I'm on the threshold of going to the other place. My eyes are starting to tip back into my skull, my individuality is about to start melting away, allowing me to join something much bigger than myself. What is this feeling? It's not exactly pleasant, but then it's so radically un-quotidian.
Suddenly, I get the sense that someone else is in the room with me, and I get an unpleasant surge of adrenaline. My head is locked tightly in place by a firmly positioned wire cage, and a heavy plastic lid is clipped over that, which means I can’t see anything either. Sweat is flowing freely from my back and beginning to soak through the paper towel and onto the gurney that I'm lying on.
Who's in the room? The noise is deafening. I want it to stop now. My mouth has gone dry again. I can feel the panic button in my hand. Don't press it. Don't be the idiot who presses the panic button. Someone told me some statistics before I came in: "It's only men who press the panic button. Women tend to be fine with the experience…"
But I'm a 47-year-old man and I really want to press the panic button. Life should come with one of these panic buttons hardwired to a 24/7 on-call existential rescue service. I’d press it a dozen times a day. "Yes… yes, I did press the panic button. Will you come and get me? I’ve just come out of a supermarket and now there are three geezers walking down the road behind me in an odd manner." I would press the panic button so much that the service provider would fine me and eventually come around to my house and take it off me. "Yes… yes, it’s me again. I know I pressed the panic button. Will you come around and get me? I’ve just got back from watching Hereditary. I’m lying in bed and I think the crazy-looking girl with the detachable head is on top of my wardrobe. I can’t get up to turn the light on or she might jump on me." I would be sent on a humiliating, weekend-long panic button awareness course in a fluorescent strip-lit church basement. "Hello, yes, it’s me again. Yes, I know I pressed the panic button. Will you come and get me? There’s a strange tapping at the door… actually, it's more like a scraping. Maria? Oh she’s fine! John? No, he’s at school now! I know! Yes I know! They grow up so quickly! Pokemon this… Pokemon that…"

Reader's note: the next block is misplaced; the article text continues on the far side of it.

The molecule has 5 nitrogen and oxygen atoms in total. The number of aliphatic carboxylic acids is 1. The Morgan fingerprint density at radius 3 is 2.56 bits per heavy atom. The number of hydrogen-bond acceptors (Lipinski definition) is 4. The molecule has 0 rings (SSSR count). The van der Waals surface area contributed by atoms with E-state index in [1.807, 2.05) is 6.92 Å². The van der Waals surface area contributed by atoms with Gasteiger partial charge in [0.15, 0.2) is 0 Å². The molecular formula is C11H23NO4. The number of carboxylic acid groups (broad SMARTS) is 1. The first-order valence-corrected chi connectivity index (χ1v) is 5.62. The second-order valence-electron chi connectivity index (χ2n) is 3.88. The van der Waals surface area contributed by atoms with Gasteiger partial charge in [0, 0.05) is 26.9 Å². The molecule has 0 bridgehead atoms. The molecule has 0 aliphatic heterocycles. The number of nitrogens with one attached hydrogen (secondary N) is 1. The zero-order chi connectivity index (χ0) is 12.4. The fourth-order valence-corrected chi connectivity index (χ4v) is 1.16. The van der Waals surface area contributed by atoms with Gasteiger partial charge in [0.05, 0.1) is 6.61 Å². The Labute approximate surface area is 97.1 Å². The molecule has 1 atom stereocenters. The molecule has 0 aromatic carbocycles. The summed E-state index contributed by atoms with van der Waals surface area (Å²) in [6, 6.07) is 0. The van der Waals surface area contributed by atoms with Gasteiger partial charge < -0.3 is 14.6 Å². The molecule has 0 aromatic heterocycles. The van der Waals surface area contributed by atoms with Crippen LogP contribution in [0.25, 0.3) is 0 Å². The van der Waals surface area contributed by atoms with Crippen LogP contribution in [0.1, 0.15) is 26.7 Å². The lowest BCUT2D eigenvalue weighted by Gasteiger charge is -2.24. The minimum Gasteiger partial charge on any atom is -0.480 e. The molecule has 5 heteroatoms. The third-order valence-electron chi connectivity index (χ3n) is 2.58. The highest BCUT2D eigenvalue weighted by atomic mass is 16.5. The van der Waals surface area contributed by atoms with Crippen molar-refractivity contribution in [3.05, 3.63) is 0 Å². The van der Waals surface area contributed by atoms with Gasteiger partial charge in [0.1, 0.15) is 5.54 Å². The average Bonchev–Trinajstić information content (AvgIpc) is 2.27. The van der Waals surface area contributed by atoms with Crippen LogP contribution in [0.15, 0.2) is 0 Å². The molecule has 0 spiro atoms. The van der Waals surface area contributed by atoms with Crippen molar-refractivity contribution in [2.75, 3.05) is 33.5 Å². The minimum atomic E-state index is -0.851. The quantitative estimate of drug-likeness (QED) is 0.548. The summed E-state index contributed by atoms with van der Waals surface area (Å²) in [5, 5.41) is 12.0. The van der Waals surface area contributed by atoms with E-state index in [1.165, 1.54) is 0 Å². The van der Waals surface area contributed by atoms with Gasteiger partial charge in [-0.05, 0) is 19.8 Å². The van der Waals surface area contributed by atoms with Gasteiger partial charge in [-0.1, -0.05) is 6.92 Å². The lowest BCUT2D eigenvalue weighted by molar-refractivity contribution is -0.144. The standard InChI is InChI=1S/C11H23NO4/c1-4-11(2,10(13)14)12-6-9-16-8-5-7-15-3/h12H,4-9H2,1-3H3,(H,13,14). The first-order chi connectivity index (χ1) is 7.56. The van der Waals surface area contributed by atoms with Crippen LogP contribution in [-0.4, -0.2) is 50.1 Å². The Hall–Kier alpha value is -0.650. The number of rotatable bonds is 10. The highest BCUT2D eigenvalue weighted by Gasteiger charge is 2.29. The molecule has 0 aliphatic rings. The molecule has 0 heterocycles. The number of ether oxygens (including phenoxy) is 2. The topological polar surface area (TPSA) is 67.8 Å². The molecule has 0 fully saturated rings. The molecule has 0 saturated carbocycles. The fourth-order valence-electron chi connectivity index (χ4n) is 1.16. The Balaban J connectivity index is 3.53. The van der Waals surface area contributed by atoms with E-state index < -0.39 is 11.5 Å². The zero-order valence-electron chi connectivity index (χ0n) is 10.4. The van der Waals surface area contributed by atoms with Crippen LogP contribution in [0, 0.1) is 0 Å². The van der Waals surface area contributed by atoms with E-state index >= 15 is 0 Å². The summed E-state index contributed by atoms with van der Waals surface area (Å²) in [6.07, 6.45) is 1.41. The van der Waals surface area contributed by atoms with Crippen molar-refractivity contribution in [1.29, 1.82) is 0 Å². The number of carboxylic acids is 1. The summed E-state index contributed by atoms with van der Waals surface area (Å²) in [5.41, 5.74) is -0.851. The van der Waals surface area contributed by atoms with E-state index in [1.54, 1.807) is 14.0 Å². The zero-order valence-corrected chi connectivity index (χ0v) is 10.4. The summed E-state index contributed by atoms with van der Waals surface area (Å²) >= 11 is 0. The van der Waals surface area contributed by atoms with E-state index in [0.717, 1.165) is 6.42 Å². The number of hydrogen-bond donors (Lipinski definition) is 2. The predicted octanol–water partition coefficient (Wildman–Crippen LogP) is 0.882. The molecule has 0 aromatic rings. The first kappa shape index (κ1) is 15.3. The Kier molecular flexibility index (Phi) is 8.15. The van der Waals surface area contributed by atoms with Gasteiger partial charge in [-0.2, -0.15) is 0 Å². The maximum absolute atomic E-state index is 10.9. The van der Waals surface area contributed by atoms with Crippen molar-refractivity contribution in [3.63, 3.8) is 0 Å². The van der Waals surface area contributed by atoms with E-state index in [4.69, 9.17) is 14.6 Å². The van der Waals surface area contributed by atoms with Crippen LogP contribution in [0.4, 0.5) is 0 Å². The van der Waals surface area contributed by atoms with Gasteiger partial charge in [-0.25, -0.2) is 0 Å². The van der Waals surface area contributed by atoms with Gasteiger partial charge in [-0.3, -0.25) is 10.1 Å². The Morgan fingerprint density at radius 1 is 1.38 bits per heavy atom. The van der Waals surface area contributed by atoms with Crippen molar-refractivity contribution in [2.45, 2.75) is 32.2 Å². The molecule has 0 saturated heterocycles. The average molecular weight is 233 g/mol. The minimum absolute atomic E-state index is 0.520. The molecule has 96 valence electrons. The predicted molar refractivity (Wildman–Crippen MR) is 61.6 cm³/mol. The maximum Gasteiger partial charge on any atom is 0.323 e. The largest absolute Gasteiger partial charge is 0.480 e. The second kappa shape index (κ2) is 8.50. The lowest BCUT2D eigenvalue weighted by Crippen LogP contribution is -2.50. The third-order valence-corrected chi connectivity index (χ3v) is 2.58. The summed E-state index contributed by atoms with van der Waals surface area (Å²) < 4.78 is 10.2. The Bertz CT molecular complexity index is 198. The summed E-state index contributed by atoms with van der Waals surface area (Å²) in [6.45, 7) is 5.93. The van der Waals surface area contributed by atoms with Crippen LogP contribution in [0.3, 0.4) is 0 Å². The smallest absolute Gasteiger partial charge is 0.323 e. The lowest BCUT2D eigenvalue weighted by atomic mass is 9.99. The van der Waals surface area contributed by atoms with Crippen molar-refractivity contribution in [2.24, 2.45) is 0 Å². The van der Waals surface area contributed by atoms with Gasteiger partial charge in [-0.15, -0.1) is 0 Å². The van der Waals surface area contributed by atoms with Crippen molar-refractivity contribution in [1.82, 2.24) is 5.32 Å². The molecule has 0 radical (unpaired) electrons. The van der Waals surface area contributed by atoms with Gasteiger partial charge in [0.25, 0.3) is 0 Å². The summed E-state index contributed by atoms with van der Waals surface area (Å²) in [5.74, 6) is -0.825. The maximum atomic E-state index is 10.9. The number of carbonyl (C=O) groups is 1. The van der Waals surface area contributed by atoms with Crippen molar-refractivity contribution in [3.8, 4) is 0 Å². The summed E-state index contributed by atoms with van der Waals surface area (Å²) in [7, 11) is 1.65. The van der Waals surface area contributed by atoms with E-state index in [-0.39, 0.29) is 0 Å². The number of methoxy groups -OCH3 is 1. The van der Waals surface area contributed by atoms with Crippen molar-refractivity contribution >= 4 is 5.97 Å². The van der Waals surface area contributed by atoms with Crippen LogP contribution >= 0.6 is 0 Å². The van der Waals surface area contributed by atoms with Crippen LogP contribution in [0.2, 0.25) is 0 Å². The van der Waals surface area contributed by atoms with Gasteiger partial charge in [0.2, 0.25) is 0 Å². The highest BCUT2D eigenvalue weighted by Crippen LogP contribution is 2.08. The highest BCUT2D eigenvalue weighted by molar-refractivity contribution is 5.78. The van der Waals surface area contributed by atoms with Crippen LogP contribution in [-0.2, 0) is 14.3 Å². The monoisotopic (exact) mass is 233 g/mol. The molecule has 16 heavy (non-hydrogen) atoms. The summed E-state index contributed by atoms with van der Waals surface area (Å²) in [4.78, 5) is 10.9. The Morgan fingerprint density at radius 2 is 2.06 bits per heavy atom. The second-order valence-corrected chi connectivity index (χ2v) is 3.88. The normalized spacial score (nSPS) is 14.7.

I’m gingerly testing the give on the panic button when all the sound ends simultaneously without warning.
I hear the muffled sound of a door opening and closing through earplugs and defender headphones. A shadow passes across the crack of light I can see under the casing over my face. There is some forward movement as the gurney gets wheeled out of Homerton Hospital's MRI machine. The nurse is in the room, taking the cover off of my face. I pull my ear protection out as she lowers me hydraulically toward the floor.
"Are you OK?" she asks. "How was that?"
"I’m OK. I found it invigorating, really, but 20 minutes was enough."